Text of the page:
May 16 2024

Grief Tech

In the awesome show, Black Mirror, one episode features a young woman who lost her husband. In her grief she turns to a company that promises to give her at least a partial experience of her husband. They sift through every picture, video, comment, and other online trace of the person and construct from that a virtual avatar. At first the avatar just texts with the wife, which then progresses to phone calls, and then finally to a full robotic avatar indistinguishable from the lost husband. Except – it is not really indistinguishable. It’s a compliant AI that isn’t quite human.

So-called grief tech is possible now and is getting more popular. This is another instance of technology creating a new ethical situation that we have to confront, and it is too early to really tell what the impact will be. There are companies, mostly in Asia, that will create the virtual avatar of a dead loved-one for you (one company charges $50,000 for the service). They don’t just scrub the internet, they will make hours of high definition video and interviews to create the raw material to train the AI. The result is a high fidelity visual avatar speaking in the voice of the deceased with a chat-bot mimicking their style with access to lots of information about their life.

The important question is not, how good is it. It’s already very good, and clearly it will get incrementally better. It will also likely get much cheaper. Eventually it will be an app on your phone. The question is – is all this a net positive and healthy experience or is it mostly creepy and unhealthy? I suspect the answer will likely be yes – both. It will depend on the individual and the situation, and even for the individual there are likely to be positive and negative aspects. Either way – we are about to find out.

The primary concern is that having a chatbot of a lost loved-one may delay acceptance and the ability to move on. The creepy factor comes from two sources, I think. One is the uncanny valley of not being able to quite accurately duplicate the person. One company claims 96.5% fidelity (that’s oddly specific), but that is right in the uncanny valley. The other is the knowledge that the AI is not your loved-one. Like in the Black Mirror episode, it will look and talk like them, but it’s not them, and you will be reminded of that in thousands of subtle ways. What will be the emotional impact of that?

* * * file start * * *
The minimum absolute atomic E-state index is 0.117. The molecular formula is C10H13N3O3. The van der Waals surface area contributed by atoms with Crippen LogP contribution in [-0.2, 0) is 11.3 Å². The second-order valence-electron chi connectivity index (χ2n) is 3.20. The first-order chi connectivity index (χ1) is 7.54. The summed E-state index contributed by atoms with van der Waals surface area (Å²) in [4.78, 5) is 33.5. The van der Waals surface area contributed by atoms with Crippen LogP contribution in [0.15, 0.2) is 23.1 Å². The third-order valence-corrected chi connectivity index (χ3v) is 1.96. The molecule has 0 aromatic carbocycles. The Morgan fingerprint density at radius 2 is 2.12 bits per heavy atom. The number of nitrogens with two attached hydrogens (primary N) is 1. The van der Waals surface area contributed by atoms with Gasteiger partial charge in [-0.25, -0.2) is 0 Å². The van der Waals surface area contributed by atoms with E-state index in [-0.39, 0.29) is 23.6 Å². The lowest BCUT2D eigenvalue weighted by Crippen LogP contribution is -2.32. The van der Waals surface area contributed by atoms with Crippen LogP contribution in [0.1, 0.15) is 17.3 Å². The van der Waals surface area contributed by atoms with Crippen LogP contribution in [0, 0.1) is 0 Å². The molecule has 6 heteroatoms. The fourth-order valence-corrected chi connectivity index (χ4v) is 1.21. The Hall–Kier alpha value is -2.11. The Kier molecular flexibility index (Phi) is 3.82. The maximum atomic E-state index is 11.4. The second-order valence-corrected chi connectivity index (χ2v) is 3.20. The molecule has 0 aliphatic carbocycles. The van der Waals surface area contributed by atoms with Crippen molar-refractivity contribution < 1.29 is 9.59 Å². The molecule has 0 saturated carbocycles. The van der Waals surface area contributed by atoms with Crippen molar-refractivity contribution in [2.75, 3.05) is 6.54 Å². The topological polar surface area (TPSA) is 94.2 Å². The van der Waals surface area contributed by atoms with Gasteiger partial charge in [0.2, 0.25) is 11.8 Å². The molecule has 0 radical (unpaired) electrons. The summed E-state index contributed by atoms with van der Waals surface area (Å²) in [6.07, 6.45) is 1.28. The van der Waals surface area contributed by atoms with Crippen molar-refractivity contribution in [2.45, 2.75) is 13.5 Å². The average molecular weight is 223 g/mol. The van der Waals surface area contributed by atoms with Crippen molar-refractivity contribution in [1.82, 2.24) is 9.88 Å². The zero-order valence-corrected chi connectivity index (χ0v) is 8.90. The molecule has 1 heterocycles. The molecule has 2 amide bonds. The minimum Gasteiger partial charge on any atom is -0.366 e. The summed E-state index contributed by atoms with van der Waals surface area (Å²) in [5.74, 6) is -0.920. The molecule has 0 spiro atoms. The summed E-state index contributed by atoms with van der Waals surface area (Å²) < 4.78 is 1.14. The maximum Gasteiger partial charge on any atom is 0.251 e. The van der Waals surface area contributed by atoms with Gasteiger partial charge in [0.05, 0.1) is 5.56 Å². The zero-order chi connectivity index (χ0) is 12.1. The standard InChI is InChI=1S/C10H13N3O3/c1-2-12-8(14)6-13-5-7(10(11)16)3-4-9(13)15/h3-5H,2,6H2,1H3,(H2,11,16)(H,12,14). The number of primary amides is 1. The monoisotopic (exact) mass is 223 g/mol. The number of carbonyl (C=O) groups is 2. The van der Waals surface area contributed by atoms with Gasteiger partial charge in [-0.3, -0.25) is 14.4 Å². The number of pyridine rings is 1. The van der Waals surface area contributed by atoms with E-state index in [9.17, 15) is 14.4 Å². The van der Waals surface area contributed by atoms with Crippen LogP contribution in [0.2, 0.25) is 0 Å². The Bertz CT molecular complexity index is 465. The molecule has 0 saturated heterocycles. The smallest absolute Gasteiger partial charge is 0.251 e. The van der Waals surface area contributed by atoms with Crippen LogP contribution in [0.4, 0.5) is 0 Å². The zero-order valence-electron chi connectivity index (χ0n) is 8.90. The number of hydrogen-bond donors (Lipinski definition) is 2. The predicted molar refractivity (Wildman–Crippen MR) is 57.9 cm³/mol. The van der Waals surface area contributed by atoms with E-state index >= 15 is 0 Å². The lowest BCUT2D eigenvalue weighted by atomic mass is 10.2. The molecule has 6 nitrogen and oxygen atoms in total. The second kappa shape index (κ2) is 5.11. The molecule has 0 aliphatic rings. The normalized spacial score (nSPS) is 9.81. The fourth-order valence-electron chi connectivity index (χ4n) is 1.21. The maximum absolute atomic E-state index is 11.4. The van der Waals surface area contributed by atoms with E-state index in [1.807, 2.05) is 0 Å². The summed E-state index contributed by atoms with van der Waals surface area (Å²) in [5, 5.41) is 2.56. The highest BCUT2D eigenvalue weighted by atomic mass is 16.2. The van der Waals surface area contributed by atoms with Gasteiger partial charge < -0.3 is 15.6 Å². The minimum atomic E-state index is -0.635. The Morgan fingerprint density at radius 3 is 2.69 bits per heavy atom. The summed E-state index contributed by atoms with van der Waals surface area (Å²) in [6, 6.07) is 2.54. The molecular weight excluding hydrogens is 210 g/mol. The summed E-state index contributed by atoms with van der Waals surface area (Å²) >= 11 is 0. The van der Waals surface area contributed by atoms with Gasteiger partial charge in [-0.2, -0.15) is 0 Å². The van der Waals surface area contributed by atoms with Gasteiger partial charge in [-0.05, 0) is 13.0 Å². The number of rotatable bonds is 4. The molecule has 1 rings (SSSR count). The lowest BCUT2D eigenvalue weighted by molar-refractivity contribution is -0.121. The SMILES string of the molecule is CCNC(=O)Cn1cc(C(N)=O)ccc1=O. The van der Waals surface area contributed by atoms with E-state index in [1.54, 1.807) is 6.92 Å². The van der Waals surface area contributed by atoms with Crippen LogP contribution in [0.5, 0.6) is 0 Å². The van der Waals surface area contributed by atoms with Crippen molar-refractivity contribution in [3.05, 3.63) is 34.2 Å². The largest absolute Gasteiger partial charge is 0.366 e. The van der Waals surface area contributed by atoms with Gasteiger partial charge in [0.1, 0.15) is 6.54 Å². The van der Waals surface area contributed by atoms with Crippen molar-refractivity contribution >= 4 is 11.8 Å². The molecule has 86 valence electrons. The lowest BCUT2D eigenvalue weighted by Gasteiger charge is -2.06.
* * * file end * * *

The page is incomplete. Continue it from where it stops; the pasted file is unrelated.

On the pro side, the ability to interact with a virtual loved-one can potentially be part of the healing process. It may allow people to process their grief, to work out unresolved conflict or pain, and to ease into their loss. As the BBC reports, James, who made such a chat bot out of his father, report:

“It’s not him retreating into this very fuzzy memory. I have this wonderful interactive compendium I can turn to.”

In this sense it’s just the next iteration of a memento. In the past people had portraits and letters from their deceased loved-ones. Then photography allowed for accurate pictures as keepsakes. Then we entered the world of video, which has become increasingly high quality and ubiquitous. Now we can take high quality video on demand right from our phone. I don’t think anyone would consider it unhealthy or creepy to watch video of a dead relative in order to fuel our memories of them.¬†¬†James sees this as just the next step – that video is now interactive, and can tell stories in his father’s voice about his father’s life.

If I had to guess, I think James’s attitude is likely to prevail. We typically are fearful of new technology, and tend to worry about how it will change our lives. But then the new tech simply becomes accepted, and we realize we worried for nothing. Fretting about the impact of chatbots of deceased loved-ones may seem as quaint in a generation as worrying about the psychological trauma of watching talking video of the deceased.

You still know your loved-one is gone. The AI is not your loved-one. You will still miss them and feel grief and loss. But you may have a really good memento of them to help remember them – what they looked like, sounded like, and moments from your life together.

Such tech also raises other questions. Is it OK to create a chatbot avatar of a deceased celebrity? Who gets to decide? Who gets to use the chatbot, and for what purposes? What if we make a Max Headroom version, clearly an AI but also clearly representing the person?

Farther in the future we may have to confront other technology pushing the limits even more. What happens when we have truly sentient AI? Could we train a sentient AI on the collected works, video, and audio of Carl Sagan to make not just a Sagan Chatbot, but a Sagan AI that is fully sentient? Should we? To avoid copyright issues, perhaps someone will make a Sagan-like AI, clearly a knockoff of Sagan, but not him specifically. Would that be ethical to do to the AI, or do we need to let them develop naturally into their own persona?

The only thing that’s clear is that technology will continue to challenge our ethics and society.

 

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